• The King III Report requires that the salaries of the three most highly-paid employees who are not executive directors should be disclosed. Due to their specialised retail skills, the highly competitive South African retail environment and the employees' value to Massmart, the Board does not wish to disclose this information for each of the individuals but has instead disclosed the total salaries of the three employees concerned here. None of the employees earns a higher salary than either of the executive directors.
  • The Board does not believe that directors should earn attendance fees in addition to a base fee. Many directors add significant value to the Group outside of the formal Board and Committee meetings, sometimes greater value than they might do within the confines of a formal meeting. In addition, the directors have a record of high attendance at Board and Committee meetings.
  • The Board does not ask the shareholders for non-binding approval for the Group's remuneration policies. The rationale and basis for the Group's executive remuneration policy is carefully considered by the Remuneration and Nominations Committee and is documented in the annual reports. Shareholders with concerns at this policy should contact the Chairman of the Board, who is also Chairman of the Committee.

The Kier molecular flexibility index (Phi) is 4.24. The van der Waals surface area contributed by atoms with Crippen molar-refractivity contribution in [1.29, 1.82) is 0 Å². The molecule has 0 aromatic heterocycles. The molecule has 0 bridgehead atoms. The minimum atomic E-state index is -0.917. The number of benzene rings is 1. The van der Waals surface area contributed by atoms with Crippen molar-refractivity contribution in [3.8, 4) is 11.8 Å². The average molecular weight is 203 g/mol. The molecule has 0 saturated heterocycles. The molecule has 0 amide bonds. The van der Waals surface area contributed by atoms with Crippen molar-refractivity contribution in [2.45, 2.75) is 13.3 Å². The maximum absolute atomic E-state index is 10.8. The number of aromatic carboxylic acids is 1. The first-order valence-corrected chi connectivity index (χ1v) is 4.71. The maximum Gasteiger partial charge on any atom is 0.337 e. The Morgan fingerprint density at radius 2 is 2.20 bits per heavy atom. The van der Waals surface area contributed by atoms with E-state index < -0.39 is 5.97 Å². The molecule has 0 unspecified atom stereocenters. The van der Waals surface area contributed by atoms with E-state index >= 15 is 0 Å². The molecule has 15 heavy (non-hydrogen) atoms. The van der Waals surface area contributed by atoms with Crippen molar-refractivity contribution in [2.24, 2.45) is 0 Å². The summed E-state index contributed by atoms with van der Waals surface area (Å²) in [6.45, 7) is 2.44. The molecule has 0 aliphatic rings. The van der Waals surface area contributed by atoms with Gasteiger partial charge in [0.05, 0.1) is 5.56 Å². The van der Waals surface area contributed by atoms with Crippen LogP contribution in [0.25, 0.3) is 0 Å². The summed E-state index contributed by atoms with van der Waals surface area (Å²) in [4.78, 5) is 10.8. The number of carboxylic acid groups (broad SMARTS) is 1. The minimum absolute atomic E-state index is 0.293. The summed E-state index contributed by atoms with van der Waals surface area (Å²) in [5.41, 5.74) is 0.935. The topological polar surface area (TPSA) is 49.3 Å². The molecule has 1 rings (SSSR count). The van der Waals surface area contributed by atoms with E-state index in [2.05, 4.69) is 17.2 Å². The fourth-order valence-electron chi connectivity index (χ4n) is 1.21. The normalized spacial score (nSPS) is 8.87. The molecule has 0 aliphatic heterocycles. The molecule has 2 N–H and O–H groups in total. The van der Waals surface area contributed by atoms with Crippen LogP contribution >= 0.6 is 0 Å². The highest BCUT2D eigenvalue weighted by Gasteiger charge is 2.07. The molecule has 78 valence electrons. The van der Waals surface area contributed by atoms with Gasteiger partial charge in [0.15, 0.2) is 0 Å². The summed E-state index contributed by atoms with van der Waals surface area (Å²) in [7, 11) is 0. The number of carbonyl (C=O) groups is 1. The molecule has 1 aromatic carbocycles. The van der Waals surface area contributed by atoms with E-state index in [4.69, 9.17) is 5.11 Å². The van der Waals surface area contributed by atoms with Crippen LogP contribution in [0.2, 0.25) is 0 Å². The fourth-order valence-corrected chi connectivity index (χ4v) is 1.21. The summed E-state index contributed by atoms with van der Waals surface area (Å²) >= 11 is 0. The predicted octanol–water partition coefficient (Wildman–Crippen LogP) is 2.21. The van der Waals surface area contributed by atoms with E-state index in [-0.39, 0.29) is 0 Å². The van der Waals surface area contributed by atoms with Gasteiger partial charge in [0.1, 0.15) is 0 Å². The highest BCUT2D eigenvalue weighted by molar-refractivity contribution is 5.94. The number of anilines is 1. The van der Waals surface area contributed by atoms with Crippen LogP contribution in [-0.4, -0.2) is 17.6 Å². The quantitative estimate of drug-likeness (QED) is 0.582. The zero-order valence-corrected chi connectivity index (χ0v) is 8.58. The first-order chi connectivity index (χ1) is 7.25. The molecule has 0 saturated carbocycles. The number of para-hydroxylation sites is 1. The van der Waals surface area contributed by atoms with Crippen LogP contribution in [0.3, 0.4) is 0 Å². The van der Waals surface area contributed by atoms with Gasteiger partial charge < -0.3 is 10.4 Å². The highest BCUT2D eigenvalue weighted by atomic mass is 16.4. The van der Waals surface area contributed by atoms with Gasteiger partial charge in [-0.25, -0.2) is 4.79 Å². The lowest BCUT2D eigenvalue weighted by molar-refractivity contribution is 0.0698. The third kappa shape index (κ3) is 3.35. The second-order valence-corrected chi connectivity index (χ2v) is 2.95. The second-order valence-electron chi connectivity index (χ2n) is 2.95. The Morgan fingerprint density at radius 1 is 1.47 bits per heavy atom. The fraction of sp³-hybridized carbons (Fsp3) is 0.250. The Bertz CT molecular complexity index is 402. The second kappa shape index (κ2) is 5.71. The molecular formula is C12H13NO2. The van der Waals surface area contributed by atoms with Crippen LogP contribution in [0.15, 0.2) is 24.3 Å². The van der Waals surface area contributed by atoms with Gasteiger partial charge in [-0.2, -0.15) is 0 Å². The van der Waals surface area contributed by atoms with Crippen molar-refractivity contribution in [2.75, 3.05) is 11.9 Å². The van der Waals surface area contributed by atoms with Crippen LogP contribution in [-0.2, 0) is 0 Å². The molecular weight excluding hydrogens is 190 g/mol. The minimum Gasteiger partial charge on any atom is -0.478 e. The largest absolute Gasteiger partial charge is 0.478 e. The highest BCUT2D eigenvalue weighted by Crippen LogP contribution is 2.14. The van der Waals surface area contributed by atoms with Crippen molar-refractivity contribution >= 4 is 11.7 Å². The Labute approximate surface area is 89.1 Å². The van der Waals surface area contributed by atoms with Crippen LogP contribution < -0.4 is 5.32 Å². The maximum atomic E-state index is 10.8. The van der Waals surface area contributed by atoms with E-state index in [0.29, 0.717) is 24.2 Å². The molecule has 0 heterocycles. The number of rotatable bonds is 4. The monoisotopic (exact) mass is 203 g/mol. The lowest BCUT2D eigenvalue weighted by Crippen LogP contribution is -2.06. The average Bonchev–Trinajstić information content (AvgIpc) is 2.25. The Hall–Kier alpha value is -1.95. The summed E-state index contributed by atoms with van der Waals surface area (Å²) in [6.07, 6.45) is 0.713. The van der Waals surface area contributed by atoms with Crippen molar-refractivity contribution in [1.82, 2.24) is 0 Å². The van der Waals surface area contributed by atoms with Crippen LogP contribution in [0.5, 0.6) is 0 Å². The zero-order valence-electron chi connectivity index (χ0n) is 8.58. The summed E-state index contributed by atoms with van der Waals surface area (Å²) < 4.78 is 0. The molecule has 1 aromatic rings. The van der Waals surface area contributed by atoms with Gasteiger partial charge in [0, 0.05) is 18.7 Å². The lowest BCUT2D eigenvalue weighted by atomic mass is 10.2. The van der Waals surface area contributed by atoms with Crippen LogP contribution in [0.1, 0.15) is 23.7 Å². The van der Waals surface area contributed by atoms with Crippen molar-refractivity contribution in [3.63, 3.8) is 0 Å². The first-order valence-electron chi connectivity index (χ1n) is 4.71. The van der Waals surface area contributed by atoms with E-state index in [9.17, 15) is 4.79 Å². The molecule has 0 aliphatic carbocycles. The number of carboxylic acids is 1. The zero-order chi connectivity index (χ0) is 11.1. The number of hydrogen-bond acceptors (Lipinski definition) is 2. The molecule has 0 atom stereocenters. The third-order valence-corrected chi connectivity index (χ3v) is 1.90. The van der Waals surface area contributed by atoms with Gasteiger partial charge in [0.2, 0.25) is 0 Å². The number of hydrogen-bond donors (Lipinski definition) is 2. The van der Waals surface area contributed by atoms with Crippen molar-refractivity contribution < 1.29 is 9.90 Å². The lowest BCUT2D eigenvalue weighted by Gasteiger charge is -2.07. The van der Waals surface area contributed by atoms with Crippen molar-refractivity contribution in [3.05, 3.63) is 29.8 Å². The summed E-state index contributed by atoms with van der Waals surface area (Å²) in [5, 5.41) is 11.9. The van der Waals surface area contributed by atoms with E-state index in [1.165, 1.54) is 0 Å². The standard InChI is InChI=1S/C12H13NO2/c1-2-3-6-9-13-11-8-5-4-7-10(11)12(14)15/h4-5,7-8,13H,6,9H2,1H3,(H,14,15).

• The head of the Group's Internal Audit function, the Chief Audit Executive (CAE), does not report solely to the Audit Committee. Instead, the CAE reports administratively to the CFO but functionally to the Audit Committee. The Committee believes that the CFO respects and encourages the independence of the CAE and his department, and that the CAE, in turn, is able to maintain his independence despite his administrative reporting-line to the CFO.
  • The Board does not have a formal dispute resolution process as it believes that the existing processes within the Group operate satisfactorily and do not require a more formal and separate mechanism.
  • Contrary to the recommendations in the King III Report, the Board is unable to remove directors without shareholder approval, except where a director retires by rotation. The Board believes that all directors, but particularly non-executive directors, represent the Company's shareholders and so it should be the shareholder body that finally approves a director's appointment or dismissal from the Board.